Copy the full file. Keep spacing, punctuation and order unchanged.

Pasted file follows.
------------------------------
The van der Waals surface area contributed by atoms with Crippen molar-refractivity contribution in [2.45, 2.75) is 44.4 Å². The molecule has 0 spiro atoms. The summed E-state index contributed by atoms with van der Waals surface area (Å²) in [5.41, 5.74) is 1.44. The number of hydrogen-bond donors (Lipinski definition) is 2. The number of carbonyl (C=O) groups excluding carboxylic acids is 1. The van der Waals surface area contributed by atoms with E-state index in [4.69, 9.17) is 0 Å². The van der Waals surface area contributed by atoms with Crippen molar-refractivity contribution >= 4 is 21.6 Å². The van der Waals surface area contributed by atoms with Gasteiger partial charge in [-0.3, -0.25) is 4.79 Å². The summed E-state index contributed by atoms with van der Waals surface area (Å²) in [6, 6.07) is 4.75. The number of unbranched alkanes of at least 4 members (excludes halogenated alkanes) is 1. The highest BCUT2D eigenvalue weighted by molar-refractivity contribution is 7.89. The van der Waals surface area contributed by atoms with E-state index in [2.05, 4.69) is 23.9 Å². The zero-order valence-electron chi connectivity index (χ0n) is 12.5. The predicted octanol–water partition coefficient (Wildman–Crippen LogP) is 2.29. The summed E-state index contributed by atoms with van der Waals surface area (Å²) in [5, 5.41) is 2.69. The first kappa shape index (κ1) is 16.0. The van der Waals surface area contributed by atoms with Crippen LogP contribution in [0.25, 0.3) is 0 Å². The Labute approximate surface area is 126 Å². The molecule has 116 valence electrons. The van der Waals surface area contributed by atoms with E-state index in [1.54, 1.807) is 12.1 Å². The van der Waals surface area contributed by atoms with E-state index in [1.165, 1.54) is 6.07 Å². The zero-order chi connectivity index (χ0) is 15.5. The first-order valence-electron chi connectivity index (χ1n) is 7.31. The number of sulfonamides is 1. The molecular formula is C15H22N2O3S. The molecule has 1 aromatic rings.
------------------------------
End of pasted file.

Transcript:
The van der Waals surface area contributed by atoms with Crippen molar-refractivity contribution in [2.45, 2.75) is 44.4 Å². The molecule has 0 spiro atoms. The summed E-state index contributed by atoms with van der Waals surface area (Å²) in [5.41, 5.74) is 1.44. The number of hydrogen-bond donors (Lipinski definition) is 2. The number of carbonyl (C=O) groups excluding carboxylic acids is 1. The van der Waals surface area contributed by atoms with E-state index in [4.69, 9.17) is 0 Å². The van der Waals surface area contributed by atoms with Crippen molar-refractivity contribution >= 4 is 21.6 Å². The van der Waals surface area contributed by atoms with Gasteiger partial charge in [-0.3, -0.25) is 4.79 Å². The summed E-state index contributed by atoms with van der Waals surface area (Å²) in [6, 6.07) is 4.75. The number of unbranched alkanes of at least 4 members (excludes halogenated alkanes) is 1. The highest BCUT2D eigenvalue weighted by molar-refractivity contribution is 7.89. The van der Waals surface area contributed by atoms with E-state index in [2.05, 4.69) is 23.9 Å². The zero-order valence-electron chi connectivity index (χ0n) is 12.5. The predicted octanol–water partition coefficient (Wildman–Crippen LogP) is 2.29. The summed E-state index contributed by atoms with van der Waals surface area (Å²) in [5, 5.41) is 2.69. The first kappa shape index (κ1) is 16.0. The van der Waals surface area contributed by atoms with Crippen LogP contribution in [0.25, 0.3) is 0 Å². The Labute approximate surface area is 126 Å². The molecule has 116 valence electrons. The van der Waals surface area contributed by atoms with E-state index in [1.54, 1.807) is 12.1 Å². The van der Waals surface area contributed by atoms with E-state index in [1.165, 1.54) is 6.07 Å². The zero-order chi connectivity index (χ0) is 15.5. The first-order valence-electron chi connectivity index (χ1n) is 7.31. The number of sulfonamides is 1. The molecular formula is C15H22N2O3S. The molecule has 1 aromatic rings.